Nelsons and the curious case of the wooless woo pills

Nelsons manufacture and export a range of Homeopathic remedies. Amongst them is Kali Phosphoricum 30C. Kali Phosphoricum is often promoted as a remedy for anxiety and stress. Co-incidentally anxiety and stress are just what I imagine Mr. Najib Fayad (Chief Operations Officer at A. Nelson & Co Ltd) felt when this letter landed in his in tray.

As the Quackometer and Anomalous Distraction have already pointed out its a good old fashioned bollocking from the U.S Food and Drug Administration (FDA) detailing a number of significant violations of Current Good Manufacturing Practice (CGMP) regulations for Finished Pharmaceuticals. The concerns relate to issues identified during an inspection in November 2011.

The first and most serious issue identifed was that:

“During the inspection, the investigator observed glass fragments present during  the manufacture of Kali Phos 30 c Clikpak, Batch #36659. Specifically, glass fragments were observed in the Clikpak Assembly (b)(4) enclosed area where open glass vials are inserted into the outer plastic”

Now I don’t claim to know about the drug industry but if this was potential contamination of food with glass, the response to prevent the risk of harm would have been immediate. Nelsons responded in December 2011 and its fair to say it wasn’t well received by the FDA:

“We are concerned that you may have released product for distribution without fully investigating the root cause of the presence of glass fragments, implementing a corrective and preventive action plan, and evaluating impact on all products manufactured using this line. Please note that the lack of current customer complaints alone is neither a verification of a robust quality system nor that you have appropriate process controls in place to conclude that glass fragments may not be present in your products.”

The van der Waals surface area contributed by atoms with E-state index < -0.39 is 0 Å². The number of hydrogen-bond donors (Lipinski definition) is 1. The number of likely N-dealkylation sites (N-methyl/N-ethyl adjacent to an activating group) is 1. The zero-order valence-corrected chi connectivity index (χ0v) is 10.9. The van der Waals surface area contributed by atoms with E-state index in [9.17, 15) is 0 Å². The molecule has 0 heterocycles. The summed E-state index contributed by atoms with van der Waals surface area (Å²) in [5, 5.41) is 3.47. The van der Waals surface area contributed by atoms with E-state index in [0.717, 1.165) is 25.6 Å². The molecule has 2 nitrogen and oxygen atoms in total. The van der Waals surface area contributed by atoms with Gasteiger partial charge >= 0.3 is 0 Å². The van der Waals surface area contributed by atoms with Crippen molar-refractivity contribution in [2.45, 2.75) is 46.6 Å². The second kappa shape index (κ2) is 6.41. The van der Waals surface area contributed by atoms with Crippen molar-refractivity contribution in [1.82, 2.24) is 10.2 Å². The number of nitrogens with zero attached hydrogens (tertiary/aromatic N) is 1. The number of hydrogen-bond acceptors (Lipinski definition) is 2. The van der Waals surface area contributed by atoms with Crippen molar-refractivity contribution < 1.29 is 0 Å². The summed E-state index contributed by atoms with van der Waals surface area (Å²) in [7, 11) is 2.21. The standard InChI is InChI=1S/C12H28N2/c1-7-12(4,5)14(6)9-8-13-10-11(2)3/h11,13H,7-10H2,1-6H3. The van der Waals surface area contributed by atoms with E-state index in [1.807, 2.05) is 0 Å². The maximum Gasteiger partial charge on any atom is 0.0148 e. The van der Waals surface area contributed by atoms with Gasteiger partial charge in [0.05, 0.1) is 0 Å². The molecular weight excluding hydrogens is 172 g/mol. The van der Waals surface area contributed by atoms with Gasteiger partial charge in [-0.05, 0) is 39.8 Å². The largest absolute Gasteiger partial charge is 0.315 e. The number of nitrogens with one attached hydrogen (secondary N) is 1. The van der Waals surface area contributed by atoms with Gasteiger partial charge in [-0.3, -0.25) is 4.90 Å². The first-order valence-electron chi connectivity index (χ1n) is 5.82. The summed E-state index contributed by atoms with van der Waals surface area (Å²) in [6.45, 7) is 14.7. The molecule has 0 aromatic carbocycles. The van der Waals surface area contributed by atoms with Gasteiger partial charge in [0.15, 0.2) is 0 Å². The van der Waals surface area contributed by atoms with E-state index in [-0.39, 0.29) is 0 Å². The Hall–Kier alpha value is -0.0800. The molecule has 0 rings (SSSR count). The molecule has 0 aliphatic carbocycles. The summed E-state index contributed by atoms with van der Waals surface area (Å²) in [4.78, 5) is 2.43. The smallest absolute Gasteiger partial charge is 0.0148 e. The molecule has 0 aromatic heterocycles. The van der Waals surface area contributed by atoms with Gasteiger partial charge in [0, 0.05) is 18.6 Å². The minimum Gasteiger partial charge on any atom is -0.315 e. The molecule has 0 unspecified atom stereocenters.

Ouch.

Nelsons response was not only shutting the stable door after the proverbial horse had bolted, but doing so after it had bolted, found a new owner and gone on to live a long, healthy and fulfilling life elsewhere. Horses like sugar lumps too, but I digress…..

Now I’m not suggesting for a minute glass actually made its way into any bottles. I don’t know that for a fact. But there is a definate risk of contamination and as the consequences of this occuring could be severe, you would expect a proactive response. To date as far as I am aware, Nelsons haven’t made any public comment [edit: they have see update 15/8/12 below] or issued a recall notice despite being made aware of these issues and responding to the FDA on the 11th December 2011. If they intend to, this is a reaction time that makes a sloth look like the homeopaths new favourite icon Usain Bolt.

The other problems the FDA found are quite incredible:

“The investigator also observed for Batch #36659 that one out of every six bottles did not receive the dose of active homeopathic drug solution due to the wobbling and vibration of the bottle assembly during filling of the active ingredient. The active ingredient was instead seen dripping down the outside of the vial assembly. Your firm lacked controls to ensure that the active ingredient is delivered to every bottle.”

Say whaaaaatt?! Thats right, the production line was running too fast and they weren’t even putting the magic ‘active ingredient’ in every bottle. Every sixth bottle had literally nothing but sugar pills in it (although for entirely different reasons to the others in the batch).

“The dosing process has not been validated appropriately. Specifically, your surrogate validation study, “Medication of un-medicated pillules with (b)(4),” visually demonstrates the variability of the amount of (b)(4) for the pillules in one vial. Your firm lacks control of the variation for the amount of the active ingredient in the pillules.”

Double and then triple ouch. Their own surrogate study shows a variable amount being administered to the pills.

Now the issue of whether they put the ‘active ingredient’ actually in the bottle and whether this is delivered to each pill evenly are of course moot points because at a dilution of 30C, there are no active ingredients left to actually deliver to the sugar pills.  The properly manufactured sugar pills were no more a remedy that the faulty ones. An anxious person taking a badly manufactured pill of Kali Phos 30C would have received just the same inert ritualized placebo to treat their ‘condition’ and probably found it just as useful. I don’t expect any Homeopaths to step forward criticising Nelsons for the lack of effects of batch #36659 because they are used to making stuff up interpreting the effects of remedies in different ways.